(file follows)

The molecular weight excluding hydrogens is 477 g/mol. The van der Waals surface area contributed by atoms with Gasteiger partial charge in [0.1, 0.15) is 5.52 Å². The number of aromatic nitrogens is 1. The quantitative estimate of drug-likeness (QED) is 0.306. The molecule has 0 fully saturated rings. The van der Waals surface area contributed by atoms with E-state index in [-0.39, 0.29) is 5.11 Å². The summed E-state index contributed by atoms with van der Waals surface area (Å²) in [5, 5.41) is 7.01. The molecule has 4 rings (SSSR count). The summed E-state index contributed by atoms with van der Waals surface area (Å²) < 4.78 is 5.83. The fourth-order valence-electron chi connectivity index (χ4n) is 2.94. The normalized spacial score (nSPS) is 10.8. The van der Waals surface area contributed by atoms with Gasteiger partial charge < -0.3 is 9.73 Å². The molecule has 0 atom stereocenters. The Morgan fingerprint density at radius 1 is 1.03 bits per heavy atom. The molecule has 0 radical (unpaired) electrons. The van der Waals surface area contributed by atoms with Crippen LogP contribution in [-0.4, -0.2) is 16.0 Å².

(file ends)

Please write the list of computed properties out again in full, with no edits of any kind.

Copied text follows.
The molecular weight excluding hydrogens is 477 g/mol. The van der Waals surface area contributed by atoms with Gasteiger partial charge in [0.1, 0.15) is 5.52 Å². The number of aromatic nitrogens is 1. The quantitative estimate of drug-likeness (QED) is 0.306. The molecule has 0 fully saturated rings. The van der Waals surface area contributed by atoms with E-state index in [-0.39, 0.29) is 5.11 Å². The summed E-state index contributed by atoms with van der Waals surface area (Å²) in [5, 5.41) is 7.01. The molecule has 4 rings (SSSR count). The summed E-state index contributed by atoms with van der Waals surface area (Å²) < 4.78 is 5.83. The fourth-order valence-electron chi connectivity index (χ4n) is 2.94. The normalized spacial score (nSPS) is 10.8. The van der Waals surface area contributed by atoms with Gasteiger partial charge < -0.3 is 9.73 Å². The molecule has 0 atom stereocenters. The Morgan fingerprint density at radius 1 is 1.03 bits per heavy atom. The molecule has 0 radical (unpaired) electrons. The van der Waals surface area contributed by atoms with Crippen LogP contribution in [-0.4, -0.2) is 16.0 Å².